In a feat of strength and logistics, an important but formidable piece of a new elevated park is put in its proper place.
Think about Toronto’s downtown.
Now consider two humpback whales suspended in midair above the rail corridor that help thousands of people cross the city’s busiest tracks each day.
And suspend them there for years to come.
That’s close to what recently happened, as a mammoth 45-metre long steel truss was delicately put into place above the Union Station rail corridor. Spanning the country’s busiest commuter rail path, the piece is half the width of the corridor.
And it weighs an amazing 85 tonnes. If not whales, it’s about the equal of lifting up 44 midsize SUVs, all at once.
The steel truss is the backbone of the Overbuild Project at CIBC Square. Once complete in 2023, the state-of-the-art, elevated park, will bridge the rail corridor, connecting the financial core to the south-core and Toronto waterfront.
Installation of the truss took place recently during a night in June, after GO trains had stopped running. Ellis Don, the constructor for the project, smoothly suspended the impressive piece of steel into place and mounted it above the then quiet rail corridor.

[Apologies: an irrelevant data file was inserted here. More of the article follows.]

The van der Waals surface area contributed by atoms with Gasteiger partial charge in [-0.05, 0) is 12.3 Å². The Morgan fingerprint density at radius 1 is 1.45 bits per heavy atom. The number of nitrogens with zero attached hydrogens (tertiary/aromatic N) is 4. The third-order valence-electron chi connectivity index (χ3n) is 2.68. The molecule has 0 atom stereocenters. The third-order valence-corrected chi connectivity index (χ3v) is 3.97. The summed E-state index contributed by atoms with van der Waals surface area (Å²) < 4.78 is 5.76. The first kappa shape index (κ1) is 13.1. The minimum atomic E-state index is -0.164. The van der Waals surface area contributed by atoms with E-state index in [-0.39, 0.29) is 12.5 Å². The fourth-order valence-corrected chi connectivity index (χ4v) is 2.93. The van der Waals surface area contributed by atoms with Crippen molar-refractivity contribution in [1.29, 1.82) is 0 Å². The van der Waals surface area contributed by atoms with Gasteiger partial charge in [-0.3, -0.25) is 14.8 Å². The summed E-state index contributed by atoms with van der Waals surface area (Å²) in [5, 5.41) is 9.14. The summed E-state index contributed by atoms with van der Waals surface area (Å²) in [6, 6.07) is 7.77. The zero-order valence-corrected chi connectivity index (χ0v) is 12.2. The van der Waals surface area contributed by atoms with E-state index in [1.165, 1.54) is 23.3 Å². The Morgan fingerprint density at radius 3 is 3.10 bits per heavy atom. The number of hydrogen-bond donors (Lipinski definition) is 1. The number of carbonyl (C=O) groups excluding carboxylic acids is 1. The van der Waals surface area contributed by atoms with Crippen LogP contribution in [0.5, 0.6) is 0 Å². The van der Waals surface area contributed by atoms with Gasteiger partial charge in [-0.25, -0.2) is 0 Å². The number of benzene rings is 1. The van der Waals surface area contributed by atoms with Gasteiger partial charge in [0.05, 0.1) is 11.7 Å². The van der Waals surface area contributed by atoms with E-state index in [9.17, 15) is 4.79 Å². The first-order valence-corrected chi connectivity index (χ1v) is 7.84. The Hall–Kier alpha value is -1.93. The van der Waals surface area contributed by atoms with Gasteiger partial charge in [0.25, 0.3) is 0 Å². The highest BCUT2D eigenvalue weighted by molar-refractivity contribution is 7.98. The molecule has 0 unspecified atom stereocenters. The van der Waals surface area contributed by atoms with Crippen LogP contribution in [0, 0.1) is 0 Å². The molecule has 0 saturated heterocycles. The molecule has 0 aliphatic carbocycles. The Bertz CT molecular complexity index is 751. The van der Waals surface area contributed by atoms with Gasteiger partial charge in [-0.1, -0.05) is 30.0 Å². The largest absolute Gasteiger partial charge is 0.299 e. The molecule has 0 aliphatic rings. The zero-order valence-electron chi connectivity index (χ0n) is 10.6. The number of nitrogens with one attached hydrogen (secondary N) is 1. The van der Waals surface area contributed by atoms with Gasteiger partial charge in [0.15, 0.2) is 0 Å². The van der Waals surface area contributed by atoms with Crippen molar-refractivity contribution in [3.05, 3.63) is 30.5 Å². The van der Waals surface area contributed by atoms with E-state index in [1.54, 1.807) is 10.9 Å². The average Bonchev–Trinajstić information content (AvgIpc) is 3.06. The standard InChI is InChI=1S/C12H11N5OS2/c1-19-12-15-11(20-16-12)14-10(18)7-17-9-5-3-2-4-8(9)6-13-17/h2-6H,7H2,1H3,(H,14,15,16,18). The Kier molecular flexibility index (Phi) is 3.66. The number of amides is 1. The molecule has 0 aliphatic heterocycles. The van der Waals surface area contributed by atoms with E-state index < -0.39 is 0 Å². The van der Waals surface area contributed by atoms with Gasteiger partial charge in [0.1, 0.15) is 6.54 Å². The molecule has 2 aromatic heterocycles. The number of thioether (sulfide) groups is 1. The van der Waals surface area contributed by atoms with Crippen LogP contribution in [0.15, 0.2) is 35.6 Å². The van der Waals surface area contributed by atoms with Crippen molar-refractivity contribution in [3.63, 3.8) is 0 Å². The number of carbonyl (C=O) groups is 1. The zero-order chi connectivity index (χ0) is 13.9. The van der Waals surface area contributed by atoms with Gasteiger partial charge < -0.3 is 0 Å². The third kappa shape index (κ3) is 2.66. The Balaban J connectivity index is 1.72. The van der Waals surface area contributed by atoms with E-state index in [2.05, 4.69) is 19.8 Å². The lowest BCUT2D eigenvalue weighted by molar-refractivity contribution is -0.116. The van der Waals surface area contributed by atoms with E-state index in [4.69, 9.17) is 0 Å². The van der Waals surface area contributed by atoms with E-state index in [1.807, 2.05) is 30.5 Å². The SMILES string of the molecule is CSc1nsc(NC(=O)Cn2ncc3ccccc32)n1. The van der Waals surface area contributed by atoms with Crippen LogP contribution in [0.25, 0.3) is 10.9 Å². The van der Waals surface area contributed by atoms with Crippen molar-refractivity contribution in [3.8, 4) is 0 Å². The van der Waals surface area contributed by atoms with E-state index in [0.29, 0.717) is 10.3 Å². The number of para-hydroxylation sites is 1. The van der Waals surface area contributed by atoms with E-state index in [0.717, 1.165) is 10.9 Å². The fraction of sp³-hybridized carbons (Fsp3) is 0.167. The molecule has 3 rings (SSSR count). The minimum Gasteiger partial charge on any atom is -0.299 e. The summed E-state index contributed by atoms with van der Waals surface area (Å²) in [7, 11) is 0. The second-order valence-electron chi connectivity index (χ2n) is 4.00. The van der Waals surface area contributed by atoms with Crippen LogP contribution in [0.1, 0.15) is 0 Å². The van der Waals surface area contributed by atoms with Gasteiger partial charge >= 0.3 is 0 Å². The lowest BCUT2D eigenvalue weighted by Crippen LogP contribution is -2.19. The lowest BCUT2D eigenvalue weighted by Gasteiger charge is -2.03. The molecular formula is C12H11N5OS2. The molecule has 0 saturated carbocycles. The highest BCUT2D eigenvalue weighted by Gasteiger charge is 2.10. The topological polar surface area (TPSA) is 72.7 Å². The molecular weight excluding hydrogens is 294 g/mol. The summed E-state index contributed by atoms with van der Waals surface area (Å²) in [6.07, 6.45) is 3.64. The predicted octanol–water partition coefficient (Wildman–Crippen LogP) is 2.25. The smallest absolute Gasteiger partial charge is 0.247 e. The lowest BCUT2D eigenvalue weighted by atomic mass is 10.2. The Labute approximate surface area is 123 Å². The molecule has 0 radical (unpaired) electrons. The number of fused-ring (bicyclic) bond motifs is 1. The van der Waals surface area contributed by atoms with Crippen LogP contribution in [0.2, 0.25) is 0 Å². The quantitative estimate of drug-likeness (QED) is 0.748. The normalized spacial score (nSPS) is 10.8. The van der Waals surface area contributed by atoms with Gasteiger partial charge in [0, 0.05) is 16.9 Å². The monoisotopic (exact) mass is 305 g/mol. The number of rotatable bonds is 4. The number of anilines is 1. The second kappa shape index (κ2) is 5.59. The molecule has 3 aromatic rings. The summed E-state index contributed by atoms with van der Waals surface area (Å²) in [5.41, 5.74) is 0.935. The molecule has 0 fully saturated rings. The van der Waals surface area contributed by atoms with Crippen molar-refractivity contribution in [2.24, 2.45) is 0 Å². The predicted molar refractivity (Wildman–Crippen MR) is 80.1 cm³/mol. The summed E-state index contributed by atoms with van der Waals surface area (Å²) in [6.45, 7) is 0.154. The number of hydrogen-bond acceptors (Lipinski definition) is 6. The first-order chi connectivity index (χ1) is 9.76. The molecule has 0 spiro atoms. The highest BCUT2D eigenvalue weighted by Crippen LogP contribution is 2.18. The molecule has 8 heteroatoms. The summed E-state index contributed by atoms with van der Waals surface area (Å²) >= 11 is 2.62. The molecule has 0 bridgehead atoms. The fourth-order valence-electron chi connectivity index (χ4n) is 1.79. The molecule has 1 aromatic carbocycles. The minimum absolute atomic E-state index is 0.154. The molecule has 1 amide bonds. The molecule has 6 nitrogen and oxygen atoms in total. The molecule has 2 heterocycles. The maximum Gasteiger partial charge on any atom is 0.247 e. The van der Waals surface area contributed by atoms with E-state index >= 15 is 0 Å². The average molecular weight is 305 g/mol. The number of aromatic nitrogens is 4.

While being lifted, the truss spanned from the south retaining wall at Track 16 – halfway across the width of the USRC corridor – reaching to track 9. It’s the largest piece of steel Ellis Don has ever put into place over a working rail corridor. .
“From a technical perspective, the lift proceeded as planned and on schedule.” said Jason Lee, Manager, Corridor Infrastructure. “From a visual perspective, it is impressive that something so large could be handled so effortlessly. Knowing the truss will support what will become an iconic park space in Toronto, made the lift even more amazing.”
Once complete, the one-acre, elevated park will connect the Ivanhoé Cambridge/Hines developments at 81 and 141 Bay Street. And, starting early 2020, GO Bus operations will move to the development at 81 Bay, bringing bus services to a centralized location, allowing for improved transit options, and an improved customer experience.
“The truss itself is massive, so it’s no surprise that the coordination effort among the many stakeholders and various departments to ensure that the lift was done safely was just as monumental.” said Dean Bragg, Third-Party Project Officer.
And at the centre, is some pretty weighty work. At least two whales worth.
Story by Stacey Kenny, Metrolinx senior advisor, communications and stakeholder relations.